Edge Hotel School: 4-star prices, labour for free
But the two-year BA honours degree is worth it, says principal
It is billed as an “exemplar” of vocational education - a school of higher education, backed by an independent charity, offering degree-level study at the same time as work experience.
But the Edge Hotel School, a working four-star hotel offering on-the-job training and a degree accredited by the University of Essex, will have to persuade students to pay £18,000 for their two-year degrees, while they work unpaid for up to 27 hours a week running the hotel.
Principal Alan Jenkins said it should not be compared with higher level apprenticeships, which the government is trying to expand as its chosen method for work-based learning at foundation degree level and beyond.
Although higher level apprenticeships would offer payment during training, they are not yet available beyond level 4 in most industries, while the Edge Hotel School will offer a BA honours degree over two years.
Mr Jenkins also said that the hotel school would be more focused on providing a broad vocational learning experience not tied to the needs of one company. “In an apprenticeship, you’re very much there as an employee,” he said. “The whole aim is work and your work is very much guided by your employer. This is very much guided by the academics, and professional practitioners supervise what the student practitioners are doing at work.”
For example, he said that the hotel, called Wivenhoe House, was equipped with far more sophisticated IT systems than it needed, purely for the educational benefit, so that trainees would be prepared to work in even the world’s largest hotels.
The hotel school was built thanks to an investment of more than £10 million from the Edge Foundation and the University of Essex. The university’s commercial department will own the hotel, but Edge will not receive any financial return from its investment, Mr Jenkins said.
Instead, the other beneficiary is set to be Kaplan, a for-profit higher education provider that was last year criticised by the US government for encouraging students to take out loans regardless of whether they could afford them. It will run the academic provision, taking a proportion of the £9,000-a-year fee, which is the University of Essex’s standard rate.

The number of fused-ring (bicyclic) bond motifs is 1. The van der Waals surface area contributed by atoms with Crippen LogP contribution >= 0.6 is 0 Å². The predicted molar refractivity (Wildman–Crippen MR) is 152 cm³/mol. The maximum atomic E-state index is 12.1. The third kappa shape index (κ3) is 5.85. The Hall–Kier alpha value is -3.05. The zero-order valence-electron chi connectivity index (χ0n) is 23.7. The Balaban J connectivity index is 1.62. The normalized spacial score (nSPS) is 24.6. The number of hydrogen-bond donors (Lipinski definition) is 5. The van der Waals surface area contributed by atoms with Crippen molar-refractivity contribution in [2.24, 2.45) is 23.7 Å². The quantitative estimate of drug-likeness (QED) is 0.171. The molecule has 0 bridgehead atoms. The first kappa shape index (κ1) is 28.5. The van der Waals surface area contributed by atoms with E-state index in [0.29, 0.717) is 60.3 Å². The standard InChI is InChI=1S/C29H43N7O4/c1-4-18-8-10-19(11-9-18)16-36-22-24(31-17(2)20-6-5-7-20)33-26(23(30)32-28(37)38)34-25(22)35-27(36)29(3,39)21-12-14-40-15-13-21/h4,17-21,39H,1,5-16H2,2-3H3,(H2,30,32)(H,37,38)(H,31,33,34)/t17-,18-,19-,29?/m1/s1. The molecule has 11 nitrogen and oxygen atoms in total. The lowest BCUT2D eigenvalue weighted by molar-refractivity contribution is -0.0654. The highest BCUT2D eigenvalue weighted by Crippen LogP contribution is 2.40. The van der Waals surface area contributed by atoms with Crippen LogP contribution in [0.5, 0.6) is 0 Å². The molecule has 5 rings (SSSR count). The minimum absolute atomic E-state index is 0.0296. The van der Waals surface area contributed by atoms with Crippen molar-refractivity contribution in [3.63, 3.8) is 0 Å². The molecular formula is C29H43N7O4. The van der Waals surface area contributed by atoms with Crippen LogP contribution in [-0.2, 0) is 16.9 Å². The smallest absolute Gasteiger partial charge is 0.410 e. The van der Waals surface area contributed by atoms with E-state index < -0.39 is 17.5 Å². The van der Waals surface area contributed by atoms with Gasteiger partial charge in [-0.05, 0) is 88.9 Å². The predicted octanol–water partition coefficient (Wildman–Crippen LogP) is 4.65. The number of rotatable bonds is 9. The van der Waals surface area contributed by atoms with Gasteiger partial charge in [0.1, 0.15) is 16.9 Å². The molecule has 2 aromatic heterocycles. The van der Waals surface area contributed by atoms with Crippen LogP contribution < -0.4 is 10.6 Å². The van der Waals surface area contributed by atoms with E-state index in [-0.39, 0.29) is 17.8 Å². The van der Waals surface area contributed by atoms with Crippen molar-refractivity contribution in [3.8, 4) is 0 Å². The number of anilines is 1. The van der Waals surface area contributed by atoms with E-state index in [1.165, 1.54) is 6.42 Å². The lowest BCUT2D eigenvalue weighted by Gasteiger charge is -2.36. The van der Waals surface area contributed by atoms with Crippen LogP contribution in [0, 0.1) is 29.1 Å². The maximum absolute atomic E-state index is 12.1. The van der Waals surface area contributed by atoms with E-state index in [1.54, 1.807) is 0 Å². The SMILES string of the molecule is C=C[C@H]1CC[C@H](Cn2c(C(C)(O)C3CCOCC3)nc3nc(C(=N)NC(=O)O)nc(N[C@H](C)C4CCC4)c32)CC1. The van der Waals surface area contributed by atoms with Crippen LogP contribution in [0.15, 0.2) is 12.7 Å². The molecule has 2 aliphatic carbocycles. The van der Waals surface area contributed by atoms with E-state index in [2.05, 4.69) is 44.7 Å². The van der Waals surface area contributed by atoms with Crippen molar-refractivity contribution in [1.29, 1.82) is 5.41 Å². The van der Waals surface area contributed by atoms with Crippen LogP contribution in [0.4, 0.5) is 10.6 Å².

Kaplan said it had changed its practices in response to the US government’s criticism, and now offered a five-week, risk-free introductory period during which students would incur no fees or debt. “Kaplan has a long track record with more than 50 years of experience in providing education and training in the UK,” the company said in a statement. “We excel at vocational training; for example, 80 per cent of the country’s chartered accountants were trained by Kaplan.”
The Edge Foundation defended its use of Kaplan as a partner, saying that the US and UK student finance systems were not comparable. A spokeswoman for the foundation said that the company was an established partner of the University of Essex, where it already provides distance learning courses.
“The Edge Hotel School operates within a commercial entity: Wivenhoe House. It is important for students in the hospitality and other industries to understand the business and financial imperatives of commercial operations,” the spokeswoman said. “The fact that Kaplan is a for-profit company does not impact on its ability to deliver the academic education needed by Edge Hotel School students.”
She said Edge saw the school as “an exemplar of how practical vocational learning at HE level can be delivered in a new way”, and that the charity hoped it could be used as a model for other industries. The school will offer 130 places in three intakes throughout the year, and Mr Jenkins said he was confident of filling the places.
“I hope that it will provide the hospitality industry in times to come with a pipeline of future managers, future leaders of the industry,” said Mr Jenkins. “I hope that a lot of people in other sectors will come and see what we are doing.”
The hotel school is the vision of Sir Garry Hawkes, president of the Edge Foundation and former head of catering firm Gardner Merchant, later taken over by Sodexo.
Students will take a two-year, fast-track BA honours degree in hotel management or culinary management.
Their week will be divided between 27 hours’ work in the hotel under professional practitioners and eight hours’ academic study.
They will work at the 18th-century Wivenhoe House, restored at a cost of more than £10 million.
Original headline: Edge Hotel School: four-star prices and your labour for free